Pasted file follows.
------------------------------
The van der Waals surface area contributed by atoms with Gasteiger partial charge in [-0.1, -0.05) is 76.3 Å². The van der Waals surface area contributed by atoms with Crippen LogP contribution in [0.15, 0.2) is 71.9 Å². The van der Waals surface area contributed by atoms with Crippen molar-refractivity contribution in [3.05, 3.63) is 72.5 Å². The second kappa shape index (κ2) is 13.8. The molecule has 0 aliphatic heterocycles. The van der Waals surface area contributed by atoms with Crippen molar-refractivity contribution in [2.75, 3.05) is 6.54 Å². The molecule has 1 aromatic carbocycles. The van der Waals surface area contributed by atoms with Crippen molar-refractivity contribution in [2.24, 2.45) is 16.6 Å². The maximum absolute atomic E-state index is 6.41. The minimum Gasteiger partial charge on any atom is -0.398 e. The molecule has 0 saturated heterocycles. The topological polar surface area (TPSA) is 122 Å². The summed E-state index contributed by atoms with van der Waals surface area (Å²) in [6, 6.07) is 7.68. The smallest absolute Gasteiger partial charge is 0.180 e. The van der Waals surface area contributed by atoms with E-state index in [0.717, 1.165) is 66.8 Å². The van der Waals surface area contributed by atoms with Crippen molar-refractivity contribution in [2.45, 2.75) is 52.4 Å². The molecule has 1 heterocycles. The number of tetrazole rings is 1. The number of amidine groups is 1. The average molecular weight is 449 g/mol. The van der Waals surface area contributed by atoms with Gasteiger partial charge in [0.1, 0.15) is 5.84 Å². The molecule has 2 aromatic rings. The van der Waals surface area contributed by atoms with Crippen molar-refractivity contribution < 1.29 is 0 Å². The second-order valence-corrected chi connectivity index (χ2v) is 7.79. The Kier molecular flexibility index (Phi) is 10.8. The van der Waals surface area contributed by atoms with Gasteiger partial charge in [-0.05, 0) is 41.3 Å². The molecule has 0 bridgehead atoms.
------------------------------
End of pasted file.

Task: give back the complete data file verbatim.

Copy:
The van der Waals surface area contributed by atoms with Gasteiger partial charge in [-0.1, -0.05) is 76.3 Å². The van der Waals surface area contributed by atoms with Crippen LogP contribution in [0.15, 0.2) is 71.9 Å². The van der Waals surface area contributed by atoms with Crippen molar-refractivity contribution in [3.05, 3.63) is 72.5 Å². The second kappa shape index (κ2) is 13.8. The molecule has 0 aliphatic heterocycles. The van der Waals surface area contributed by atoms with Crippen molar-refractivity contribution in [2.75, 3.05) is 6.54 Å². The molecule has 1 aromatic carbocycles. The van der Waals surface area contributed by atoms with Crippen molar-refractivity contribution in [2.24, 2.45) is 16.6 Å². The maximum absolute atomic E-state index is 6.41. The minimum Gasteiger partial charge on any atom is -0.398 e. The molecule has 0 saturated heterocycles. The topological polar surface area (TPSA) is 122 Å². The summed E-state index contributed by atoms with van der Waals surface area (Å²) in [6, 6.07) is 7.68. The smallest absolute Gasteiger partial charge is 0.180 e. The van der Waals surface area contributed by atoms with E-state index in [0.717, 1.165) is 66.8 Å². The van der Waals surface area contributed by atoms with Crippen molar-refractivity contribution in [2.45, 2.75) is 52.4 Å². The molecule has 1 heterocycles. The number of tetrazole rings is 1. The number of amidine groups is 1. The average molecular weight is 449 g/mol. The van der Waals surface area contributed by atoms with Gasteiger partial charge in [0.1, 0.15) is 5.84 Å². The molecule has 2 aromatic rings. The van der Waals surface area contributed by atoms with Crippen molar-refractivity contribution < 1.29 is 0 Å². The second-order valence-corrected chi connectivity index (χ2v) is 7.79. The Kier molecular flexibility index (Phi) is 10.8. The van der Waals surface area contributed by atoms with Gasteiger partial charge in [-0.05, 0) is 41.3 Å². The molecule has 0 bridgehead atoms.